Pro Tip

Taking an early withdrawal from your 401(k) has serious consequences. Use an early withdrawal tax calculator to see the financial impact of withdrawing your retirement savings early to pay for a home purchase. Or, if you have questions on how to contribute or withdraw from your 401(k), try reaching out to an investment advisor.

Alternatives to using your 401(k) for a home purchase

Withdrawing money from your 401(k) to buy a house should always be your last resort. You could incur penalty fees and taxes and miss out on thousands of dollars in compounded interest. Here are some alternatives to look into before tapping your 401(k) account.

Delay buying a home

As frustrating as it may be to delay your home purchase to save for a down payment, it’s worth it when you consider all the benefits of keeping your retirement funds untouched. Not only will you have access to more funds when you need them, but you’ll also allow the power of compounding to work its magic. This way your nest egg can grow even more and you won’t have to sacrifice your living standards.

Pro Tip

If you’re having trouble saving money for a down payment, budgeting apps like Mint and Personal Capital are worth a try. They let you track every penny of your spending so you can see exactly where your money goes each month. You can also set financial goals for specific objectives and track your progress.

Tap your IRA

Not all retirement accounts have strict withdrawal rules and hefty penalty fees like 401(k)s. According to IRS Publication 590-B, you may be able to avoid the 10% early withdrawal penalty on up to $10,000 with traditional IRAs. However, this only applies if you use the funds to buy, build, or rebuild your first home.

If you have a Roth IRA, you can withdraw your contributions tax and penalty-free at any time since they’re made with after-tax dollars.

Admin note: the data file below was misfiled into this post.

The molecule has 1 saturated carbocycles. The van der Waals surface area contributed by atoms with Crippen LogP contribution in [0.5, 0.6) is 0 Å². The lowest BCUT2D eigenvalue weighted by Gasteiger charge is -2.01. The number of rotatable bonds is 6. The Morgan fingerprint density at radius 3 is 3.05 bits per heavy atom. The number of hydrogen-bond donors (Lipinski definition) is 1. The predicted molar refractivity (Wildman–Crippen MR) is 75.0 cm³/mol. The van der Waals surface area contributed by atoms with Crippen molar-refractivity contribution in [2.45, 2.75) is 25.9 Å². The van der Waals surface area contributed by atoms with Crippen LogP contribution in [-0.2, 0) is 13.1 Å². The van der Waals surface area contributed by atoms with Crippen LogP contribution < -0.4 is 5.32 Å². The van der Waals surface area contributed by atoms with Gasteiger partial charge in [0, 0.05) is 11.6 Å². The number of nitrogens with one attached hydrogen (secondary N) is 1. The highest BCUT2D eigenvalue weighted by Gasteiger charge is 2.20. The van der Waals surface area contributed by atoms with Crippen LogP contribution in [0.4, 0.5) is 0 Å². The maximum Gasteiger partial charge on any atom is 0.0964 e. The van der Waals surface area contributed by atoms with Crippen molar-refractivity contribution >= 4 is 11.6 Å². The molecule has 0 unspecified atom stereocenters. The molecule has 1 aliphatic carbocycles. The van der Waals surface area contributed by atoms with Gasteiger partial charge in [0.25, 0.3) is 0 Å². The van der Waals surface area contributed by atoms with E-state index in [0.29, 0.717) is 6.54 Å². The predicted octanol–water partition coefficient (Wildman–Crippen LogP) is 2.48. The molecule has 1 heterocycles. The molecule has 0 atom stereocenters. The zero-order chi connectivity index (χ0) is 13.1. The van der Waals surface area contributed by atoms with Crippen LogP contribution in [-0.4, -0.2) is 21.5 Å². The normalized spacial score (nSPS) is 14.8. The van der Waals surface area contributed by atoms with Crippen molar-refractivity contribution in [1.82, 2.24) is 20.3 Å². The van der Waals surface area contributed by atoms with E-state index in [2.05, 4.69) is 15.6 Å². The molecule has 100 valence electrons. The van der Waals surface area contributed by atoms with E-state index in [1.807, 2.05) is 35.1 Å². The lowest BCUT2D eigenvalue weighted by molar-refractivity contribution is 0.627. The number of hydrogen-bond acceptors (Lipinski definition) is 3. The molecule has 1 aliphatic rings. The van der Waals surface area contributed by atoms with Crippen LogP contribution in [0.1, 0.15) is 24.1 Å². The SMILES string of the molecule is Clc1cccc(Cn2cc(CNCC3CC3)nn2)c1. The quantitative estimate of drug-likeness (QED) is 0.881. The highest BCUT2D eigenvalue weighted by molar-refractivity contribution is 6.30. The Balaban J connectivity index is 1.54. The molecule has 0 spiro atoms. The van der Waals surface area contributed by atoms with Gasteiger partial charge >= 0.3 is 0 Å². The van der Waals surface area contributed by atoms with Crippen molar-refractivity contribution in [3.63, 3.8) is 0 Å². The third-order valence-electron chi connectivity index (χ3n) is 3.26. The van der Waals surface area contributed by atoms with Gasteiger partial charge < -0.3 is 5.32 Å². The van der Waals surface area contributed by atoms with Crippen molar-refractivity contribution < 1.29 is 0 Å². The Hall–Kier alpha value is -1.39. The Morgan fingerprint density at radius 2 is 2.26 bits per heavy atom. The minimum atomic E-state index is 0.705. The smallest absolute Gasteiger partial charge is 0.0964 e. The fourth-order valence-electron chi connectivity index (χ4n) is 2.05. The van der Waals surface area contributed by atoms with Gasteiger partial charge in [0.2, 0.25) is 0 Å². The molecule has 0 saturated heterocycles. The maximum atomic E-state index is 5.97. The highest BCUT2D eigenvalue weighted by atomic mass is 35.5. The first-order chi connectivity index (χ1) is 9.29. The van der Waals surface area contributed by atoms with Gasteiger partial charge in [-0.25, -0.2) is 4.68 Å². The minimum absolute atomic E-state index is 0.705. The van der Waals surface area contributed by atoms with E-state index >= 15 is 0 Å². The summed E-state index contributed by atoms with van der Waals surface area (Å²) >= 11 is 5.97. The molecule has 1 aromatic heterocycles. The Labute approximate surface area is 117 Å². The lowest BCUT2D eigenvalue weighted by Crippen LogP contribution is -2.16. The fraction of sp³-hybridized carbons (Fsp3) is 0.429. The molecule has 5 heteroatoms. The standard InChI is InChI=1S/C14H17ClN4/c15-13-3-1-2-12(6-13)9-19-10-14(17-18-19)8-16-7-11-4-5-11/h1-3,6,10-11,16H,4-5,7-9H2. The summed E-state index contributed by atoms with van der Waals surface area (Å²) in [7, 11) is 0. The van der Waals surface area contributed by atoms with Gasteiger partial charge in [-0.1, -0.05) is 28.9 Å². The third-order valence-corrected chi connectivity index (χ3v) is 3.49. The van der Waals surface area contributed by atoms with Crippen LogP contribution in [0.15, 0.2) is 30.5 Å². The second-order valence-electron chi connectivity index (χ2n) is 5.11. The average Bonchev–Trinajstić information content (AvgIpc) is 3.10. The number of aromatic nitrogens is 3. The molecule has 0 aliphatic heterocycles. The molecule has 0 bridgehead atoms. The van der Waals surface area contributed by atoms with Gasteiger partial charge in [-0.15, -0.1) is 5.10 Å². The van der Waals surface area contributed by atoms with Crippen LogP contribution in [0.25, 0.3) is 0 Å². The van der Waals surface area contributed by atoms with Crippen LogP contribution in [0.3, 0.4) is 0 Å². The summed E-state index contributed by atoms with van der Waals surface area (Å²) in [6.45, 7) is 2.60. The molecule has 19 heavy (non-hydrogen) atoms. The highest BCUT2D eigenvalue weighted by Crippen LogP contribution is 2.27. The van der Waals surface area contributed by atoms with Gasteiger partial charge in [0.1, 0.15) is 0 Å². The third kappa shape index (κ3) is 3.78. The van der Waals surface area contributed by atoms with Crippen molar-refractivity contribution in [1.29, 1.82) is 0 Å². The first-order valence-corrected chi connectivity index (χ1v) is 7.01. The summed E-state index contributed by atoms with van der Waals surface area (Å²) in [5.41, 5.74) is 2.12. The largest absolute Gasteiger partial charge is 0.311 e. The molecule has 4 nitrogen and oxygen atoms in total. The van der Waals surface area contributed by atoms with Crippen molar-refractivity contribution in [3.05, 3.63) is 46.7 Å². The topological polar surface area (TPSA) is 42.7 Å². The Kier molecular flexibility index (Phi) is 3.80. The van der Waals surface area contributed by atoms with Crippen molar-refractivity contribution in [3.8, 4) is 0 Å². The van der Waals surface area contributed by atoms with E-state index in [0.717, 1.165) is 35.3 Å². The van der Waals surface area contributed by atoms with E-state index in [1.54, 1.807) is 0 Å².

Explore low down-payment mortgage programs

If you qualify for low down payment loans, you won’t need to come up with large sums of cash upfront to purchase a home. Some of the most popular loan options are those run by the U.S. Department of Veteran Affairs (VA) or the Federal Housing Administration (FHA).

Compared to the 20% down payment sometimes required by traditional mortgage loans, FHA loans feature down payments of only 3.5% or 10% — depending on your credit score. Most VA loan borrowers can even close on a home without making a down payment. While the minimum down payment required may differ depending on the house you want and the program you apply for, it’s worth taking a look at these options.

FAQs

When can you withdraw from a 401(k) without penalty?

In certain cases, the IRS allows 401(k) account holders to withdraw funds penalty free. Financial hardship is one of those reasons and covers several situations where you don’t have other reasonable options to access required funds. This could include medical bills, tuition, funeral expenses, a down payment on your first home, etc.

To qualify for a hardship withdrawal, you must prove to your 401(k) plan manager and employer that you’re in a tight financial spot and genuinely need the funds.

How do I withdraw money from my 401(k)?

If you have no better alternative and would like to withdraw money early from your 401(k) account, send a withdrawal request to the plan administrator or talk to the human resources department at your workplace.

Not every employer allows early 401(k) withdrawals, so check with the HR department to see if this option is available. If it is, they’ll typically ask you to fill out paperwork and documents before sending you the requested funds.

Key Takeaways

  • It’s generally not a good idea to withdraw from your 401(k) to buy a house, as you’ll be subject to taxes and penalty fees.
  • Borrowing from your 401(k) is an alternative to directly withdrawing funds from the account, but it also has its own drawbacks.
  • There are other options available that are better suited for financing a home purchase. These include low down-payment mortgage programs or tapping into another retirement account like an IRA.
  • If you’re not in a rush to purchase a home, consider saving up for a down payment instead of cashing out your 401(k) funds.
View Article Sources
  1. Retirement Topics – Plan Loans — IRS
  2. Publication 590-B (2021), Distributions from Individual Retirement Arrangements (IRAs) — IRS
  3. Hardships, Early Withdrawals and Loans — IRS
  4. 403(b) vs. 401(k): What’s the Difference? — SuperMoney
  5. 401(k) Fees? Don’t Worry, Here is What You Can Do About Them — SuperMoney
  6. What Is a Profit Sharing Plan? How Does It Work? — SuperMoney
  7. How Much To Contribute to a 401(k) in Your 20s — SuperMoney
  8. Tax Rules for Early Withdrawals from Retirement Plans — SuperMoney
  9. 401(a) vs. 401(k) Plans: Here Are The Differences — SuperMoney
  10. What to do with your 401(k) when you quit your job? — SuperMoney
  11. 401(k) Losing Money: What To Do & How To Stop It — SuperMoney
  12. Ultimate Guide to 401(k) Withdrawals — SuperMoney
  13. The Complete Guide to 401k Plans — SuperMoney